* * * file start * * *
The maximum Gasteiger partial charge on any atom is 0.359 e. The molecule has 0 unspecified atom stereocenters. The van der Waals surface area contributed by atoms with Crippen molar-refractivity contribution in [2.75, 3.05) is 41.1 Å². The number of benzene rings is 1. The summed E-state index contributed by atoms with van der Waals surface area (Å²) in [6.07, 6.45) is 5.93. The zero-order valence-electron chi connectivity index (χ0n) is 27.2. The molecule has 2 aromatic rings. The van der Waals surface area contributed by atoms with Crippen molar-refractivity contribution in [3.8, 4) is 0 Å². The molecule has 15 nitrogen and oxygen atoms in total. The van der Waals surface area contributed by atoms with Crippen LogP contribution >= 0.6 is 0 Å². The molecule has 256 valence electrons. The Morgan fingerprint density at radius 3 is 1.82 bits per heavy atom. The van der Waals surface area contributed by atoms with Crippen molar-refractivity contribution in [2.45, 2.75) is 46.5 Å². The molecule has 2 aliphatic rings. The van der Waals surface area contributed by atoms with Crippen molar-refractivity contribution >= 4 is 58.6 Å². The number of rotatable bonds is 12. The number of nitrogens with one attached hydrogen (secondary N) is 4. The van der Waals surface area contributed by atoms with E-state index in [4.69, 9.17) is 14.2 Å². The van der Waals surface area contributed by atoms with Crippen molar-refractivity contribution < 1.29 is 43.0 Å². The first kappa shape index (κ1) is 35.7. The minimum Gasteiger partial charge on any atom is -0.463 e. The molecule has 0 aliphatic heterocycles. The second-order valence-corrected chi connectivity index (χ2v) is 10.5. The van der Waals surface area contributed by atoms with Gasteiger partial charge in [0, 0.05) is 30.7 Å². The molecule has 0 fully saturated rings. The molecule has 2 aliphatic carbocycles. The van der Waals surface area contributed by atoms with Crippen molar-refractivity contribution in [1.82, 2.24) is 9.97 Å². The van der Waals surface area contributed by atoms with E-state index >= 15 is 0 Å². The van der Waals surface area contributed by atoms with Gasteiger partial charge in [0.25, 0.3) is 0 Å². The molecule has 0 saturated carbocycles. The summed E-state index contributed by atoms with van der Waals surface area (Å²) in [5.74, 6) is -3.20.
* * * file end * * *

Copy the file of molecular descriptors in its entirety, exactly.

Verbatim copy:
The maximum Gasteiger partial charge on any atom is 0.359 e. The molecule has 0 unspecified atom stereocenters. The van der Waals surface area contributed by atoms with Crippen molar-refractivity contribution in [2.75, 3.05) is 41.1 Å². The number of benzene rings is 1. The summed E-state index contributed by atoms with van der Waals surface area (Å²) in [6.07, 6.45) is 5.93. The zero-order valence-electron chi connectivity index (χ0n) is 27.2. The molecule has 2 aromatic rings. The van der Waals surface area contributed by atoms with Crippen molar-refractivity contribution in [3.8, 4) is 0 Å². The molecule has 15 nitrogen and oxygen atoms in total. The van der Waals surface area contributed by atoms with Crippen LogP contribution >= 0.6 is 0 Å². The molecule has 256 valence electrons. The Morgan fingerprint density at radius 3 is 1.82 bits per heavy atom. The van der Waals surface area contributed by atoms with Crippen molar-refractivity contribution in [2.45, 2.75) is 46.5 Å². The molecule has 2 aliphatic rings. The van der Waals surface area contributed by atoms with Crippen molar-refractivity contribution >= 4 is 58.6 Å². The number of rotatable bonds is 12. The number of nitrogens with one attached hydrogen (secondary N) is 4. The van der Waals surface area contributed by atoms with E-state index in [4.69, 9.17) is 14.2 Å². The van der Waals surface area contributed by atoms with Crippen molar-refractivity contribution < 1.29 is 43.0 Å². The first kappa shape index (κ1) is 35.7. The minimum Gasteiger partial charge on any atom is -0.463 e. The molecule has 0 aliphatic heterocycles. The second-order valence-corrected chi connectivity index (χ2v) is 10.5. The van der Waals surface area contributed by atoms with Gasteiger partial charge in [0, 0.05) is 30.7 Å². The molecule has 0 fully saturated rings. The molecule has 2 aliphatic carbocycles. The van der Waals surface area contributed by atoms with Crippen molar-refractivity contribution in [1.82, 2.24) is 9.97 Å². The van der Waals surface area contributed by atoms with E-state index >= 15 is 0 Å². The van der Waals surface area contributed by atoms with Gasteiger partial charge in [0.25, 0.3) is 0 Å². The molecule has 0 saturated carbocycles. The summed E-state index contributed by atoms with van der Waals surface area (Å²) in [5.74, 6) is -3.20.